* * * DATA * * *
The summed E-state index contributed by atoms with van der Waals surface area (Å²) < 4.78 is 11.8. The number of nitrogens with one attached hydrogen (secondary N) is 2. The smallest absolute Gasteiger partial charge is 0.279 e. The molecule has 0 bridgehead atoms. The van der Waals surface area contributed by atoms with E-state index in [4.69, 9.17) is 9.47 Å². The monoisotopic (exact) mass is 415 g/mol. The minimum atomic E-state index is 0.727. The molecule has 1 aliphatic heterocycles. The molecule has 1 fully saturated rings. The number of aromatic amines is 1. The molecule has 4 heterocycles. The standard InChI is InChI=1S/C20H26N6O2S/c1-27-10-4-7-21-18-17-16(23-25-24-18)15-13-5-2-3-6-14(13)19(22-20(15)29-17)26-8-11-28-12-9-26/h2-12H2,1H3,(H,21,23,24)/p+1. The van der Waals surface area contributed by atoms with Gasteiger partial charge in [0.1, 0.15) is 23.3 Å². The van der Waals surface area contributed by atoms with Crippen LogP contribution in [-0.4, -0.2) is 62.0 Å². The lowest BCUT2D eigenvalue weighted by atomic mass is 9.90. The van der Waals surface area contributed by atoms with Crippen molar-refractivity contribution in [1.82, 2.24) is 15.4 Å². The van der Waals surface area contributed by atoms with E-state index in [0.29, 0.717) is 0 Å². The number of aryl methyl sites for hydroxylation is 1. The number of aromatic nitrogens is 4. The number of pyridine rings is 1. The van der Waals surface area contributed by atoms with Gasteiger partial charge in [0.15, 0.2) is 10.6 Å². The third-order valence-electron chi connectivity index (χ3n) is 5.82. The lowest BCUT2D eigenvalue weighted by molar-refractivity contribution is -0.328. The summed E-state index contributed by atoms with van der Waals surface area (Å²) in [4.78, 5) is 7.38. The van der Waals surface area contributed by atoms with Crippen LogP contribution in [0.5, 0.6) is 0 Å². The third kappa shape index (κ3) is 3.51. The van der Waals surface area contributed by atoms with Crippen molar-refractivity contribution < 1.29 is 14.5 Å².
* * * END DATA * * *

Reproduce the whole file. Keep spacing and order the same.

The summed E-state index contributed by atoms with van der Waals surface area (Å²) < 4.78 is 11.8. The number of nitrogens with one attached hydrogen (secondary N) is 2. The smallest absolute Gasteiger partial charge is 0.279 e. The molecule has 0 bridgehead atoms. The van der Waals surface area contributed by atoms with E-state index in [4.69, 9.17) is 9.47 Å². The monoisotopic (exact) mass is 415 g/mol. The minimum atomic E-state index is 0.727. The molecule has 1 aliphatic heterocycles. The molecule has 1 fully saturated rings. The number of aromatic amines is 1. The molecule has 4 heterocycles. The standard InChI is InChI=1S/C20H26N6O2S/c1-27-10-4-7-21-18-17-16(23-25-24-18)15-13-5-2-3-6-14(13)19(22-20(15)29-17)26-8-11-28-12-9-26/h2-12H2,1H3,(H,21,23,24)/p+1. The van der Waals surface area contributed by atoms with Gasteiger partial charge in [0.1, 0.15) is 23.3 Å². The van der Waals surface area contributed by atoms with Crippen LogP contribution in [-0.4, -0.2) is 62.0 Å². The lowest BCUT2D eigenvalue weighted by atomic mass is 9.90. The van der Waals surface area contributed by atoms with Crippen molar-refractivity contribution in [1.82, 2.24) is 15.4 Å². The van der Waals surface area contributed by atoms with E-state index in [0.29, 0.717) is 0 Å². The number of aryl methyl sites for hydroxylation is 1. The number of aromatic nitrogens is 4. The number of pyridine rings is 1. The van der Waals surface area contributed by atoms with Gasteiger partial charge in [0.15, 0.2) is 10.6 Å². The third-order valence-electron chi connectivity index (χ3n) is 5.82. The lowest BCUT2D eigenvalue weighted by molar-refractivity contribution is -0.328. The summed E-state index contributed by atoms with van der Waals surface area (Å²) in [4.78, 5) is 7.38. The van der Waals surface area contributed by atoms with Crippen LogP contribution in [0.5, 0.6) is 0 Å². The third kappa shape index (κ3) is 3.51. The van der Waals surface area contributed by atoms with Crippen molar-refractivity contribution < 1.29 is 14.5 Å².